The Marijuana Memos: Department of Justice on Balancing Federal Interests, Limited Resources, and State Oversight

Photo of Jeff Sessions: Modified from POLITICS NEWS NATIONAL DESK Image

Written By: Tiffany Jones

Business Committee Chair, American Journal of Trial Advocacy

On January 4, 2018, United States Attorney General Jefferson B. Sessions, III (Sessions) issued a memorandum to “All United States Attorneys.”[1]  The subject of the one-page memorandum: Marijuana Enforcement.[2] In the memorandum’s three paragraphs, Sessions rescinded all previous guidance issued by the Department of Justice (referred to as “DOJ,” “Department,” or “Justice Department”) regarding Marijuana Enforcement.[3] Sessions described the “previous nationwide guidance specific to marijuana enforcement” as “unnecessary” and ordered its rescission “effective immediately.”[4] There are five memoranda explicitly cited as rescinded by the memoranda and two federal laws implicated: the Federal Controlled Substances Act (CSA)[5] and the Bank Secrecy Act (BSA).[6]

In his January 4, 2018 memorandum, Session explicitly listed the following Department memoranda to be rescinded immediately[7]:

  1. David W. Ogden, Deputy Att’y Gen., Memorandum for Selected United States Attorneys: Investigations and Prosecutions in States Authorizing the Medical Use of Marijuana (Oct. 19, 2009).[8] (Ogden Memorandum)
  2. James M. Cole, Deputy Att’y Gen., Memorandum for United States Attorneys: Guidance Regarding the Ogden Memo in Jurisdictions Seeking to Authorize Marijuana for Medical Use (June 29, 2011).[9] (2011 Cole Memorandum)
  3. James M. Cole, Deputy Att’y Gen., Memorandum for All United States Attorneys: Guidance Regarding Marijuana Enforcement (Aug. 29, 2013).[10] (2013 Cole Memorandum)
  4. James M. Cole, Deputy Att’y Gen., Memorandum for All United States Attorneys: Guidance Regarding Marijuana Related Financial Crimes (Feb. 14, 2014).[11] (2014 Cole Memorandum)
  5. Monty Wilkinson, Director of the Executive Office for U.S. Att’ys, Policy Statement Regarding Marijuana Issues in Indian Country (Oct. 28, 2014).[12] (2014 Wilkinson Memorandum)

The 2009 Ogden Memorandum

In the 2009 Ogden memorandum, United States Deputy Attorney General David W. Ogden (“Ogden”) offered “clarification and guidance” for federal prosecutors in states that had legalized medical marijuana on Department of Justice priorities regarding enforcement of federal laws that run contrary to state laws.[13]  Due to the extreme variance in state laws on marijuana, the Ogden Memorandum offered “uniform guidance . . . on core federal enforcement priorities.”[14] This guidance emphasized two main priorities of the Justice Department.[15]  First, the Ogden Memorandum emphasized the continued commitment of the Department “to the enforcement of the Controlled Substances Act in all States.”[16] Second, the Ogden memorandum introduced the Department’s commitment to “making efficient and rational use of its limited investigative and prosecutorial resources.”[17]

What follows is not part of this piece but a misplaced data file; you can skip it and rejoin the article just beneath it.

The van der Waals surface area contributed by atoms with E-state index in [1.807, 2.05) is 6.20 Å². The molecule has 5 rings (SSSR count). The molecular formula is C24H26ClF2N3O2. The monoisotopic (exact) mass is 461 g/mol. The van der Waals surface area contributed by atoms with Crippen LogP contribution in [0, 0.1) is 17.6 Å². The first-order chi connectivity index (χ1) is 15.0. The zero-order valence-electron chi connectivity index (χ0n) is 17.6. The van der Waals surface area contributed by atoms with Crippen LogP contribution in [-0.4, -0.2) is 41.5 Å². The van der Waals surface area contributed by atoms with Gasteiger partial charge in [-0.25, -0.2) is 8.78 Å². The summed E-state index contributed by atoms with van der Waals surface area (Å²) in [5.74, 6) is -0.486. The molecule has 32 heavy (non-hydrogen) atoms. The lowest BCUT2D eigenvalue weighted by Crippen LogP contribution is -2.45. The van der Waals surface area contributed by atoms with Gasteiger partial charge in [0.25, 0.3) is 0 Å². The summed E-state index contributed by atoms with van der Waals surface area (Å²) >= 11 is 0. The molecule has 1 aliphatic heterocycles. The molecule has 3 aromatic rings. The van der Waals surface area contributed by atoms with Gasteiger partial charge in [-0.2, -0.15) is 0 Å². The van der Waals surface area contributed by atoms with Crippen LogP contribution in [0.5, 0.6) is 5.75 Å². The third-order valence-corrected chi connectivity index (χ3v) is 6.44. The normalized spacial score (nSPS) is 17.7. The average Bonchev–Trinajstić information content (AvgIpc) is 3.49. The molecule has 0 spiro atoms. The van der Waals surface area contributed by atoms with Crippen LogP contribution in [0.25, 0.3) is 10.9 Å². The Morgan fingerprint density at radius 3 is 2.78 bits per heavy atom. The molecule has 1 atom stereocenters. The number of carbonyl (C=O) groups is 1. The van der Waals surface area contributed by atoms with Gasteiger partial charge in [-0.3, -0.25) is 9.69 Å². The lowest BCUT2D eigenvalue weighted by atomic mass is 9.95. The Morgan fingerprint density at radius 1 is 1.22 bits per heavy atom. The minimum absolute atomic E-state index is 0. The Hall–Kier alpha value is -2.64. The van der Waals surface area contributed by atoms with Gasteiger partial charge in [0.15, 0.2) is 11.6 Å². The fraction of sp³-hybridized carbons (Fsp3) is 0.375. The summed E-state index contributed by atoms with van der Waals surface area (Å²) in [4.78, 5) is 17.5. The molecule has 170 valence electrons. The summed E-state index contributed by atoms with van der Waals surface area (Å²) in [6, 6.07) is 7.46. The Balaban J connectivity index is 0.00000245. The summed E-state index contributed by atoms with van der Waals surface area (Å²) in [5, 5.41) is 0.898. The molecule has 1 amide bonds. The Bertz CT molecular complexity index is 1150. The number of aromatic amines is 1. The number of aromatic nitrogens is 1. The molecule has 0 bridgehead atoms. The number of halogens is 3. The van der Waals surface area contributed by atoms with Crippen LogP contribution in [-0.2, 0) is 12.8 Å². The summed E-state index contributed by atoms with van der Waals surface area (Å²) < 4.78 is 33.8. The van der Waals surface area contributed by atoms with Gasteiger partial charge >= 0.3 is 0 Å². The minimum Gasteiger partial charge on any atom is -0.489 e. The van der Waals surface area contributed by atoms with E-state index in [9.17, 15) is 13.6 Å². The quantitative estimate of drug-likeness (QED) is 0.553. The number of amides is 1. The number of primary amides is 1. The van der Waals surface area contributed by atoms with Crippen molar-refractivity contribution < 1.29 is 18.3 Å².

In emphasizing the Department’s commitment to the enforcement of the Controlled Substances Act, the Ogden Memorandum examined Congress’s intent behind the Controlled Substances Act and the priorities of the Department based on the needs of the United States.[18] Ogden recognized that “Congress has determined that marijuana is a dangerous drug and that the illegal distribution and sale of marijuana is a serious crime that provides a significant source of revenue to large-scale criminal enterprises, gangs, and cartels.”[19] Ogden offered the example of the imperative nature of the Department’s “prosecut[ion] of significant marijuana traffickers” due to the fact that “marijuana distribution in the United States remains the single largest source of revenue for the Mexican cartels.”[20]

Additionally, the Ogden Memorandum introduced an important tension to the enforcement of federal marijuana laws; “making efficient and rational use of [the Department’s] limited investigative and prosecutorial resources.”[21] Although Ogden explicitly recognized the broad authority and discretion “United States Attorneys are vested with” as “plenary,” Ogden asserted that United States Attorneys should exercise their authority “consistent with Department priorities and guidance.”[22]

Although Ogden emphasized that the “prosecution [and disruption] of significant traffickers of illegal drugs [and their manufacturing and trafficking networks], including marijuana . . . continue[d] to be a core priority” of the Justice Department.[23] However, he also stated prosecution of medical marijuana users “with cancer or other serious illnesses” or their caregivers whose use is “consistent with applicable state law” is not likely “to be an efficient use” of the Department’s resources.[24]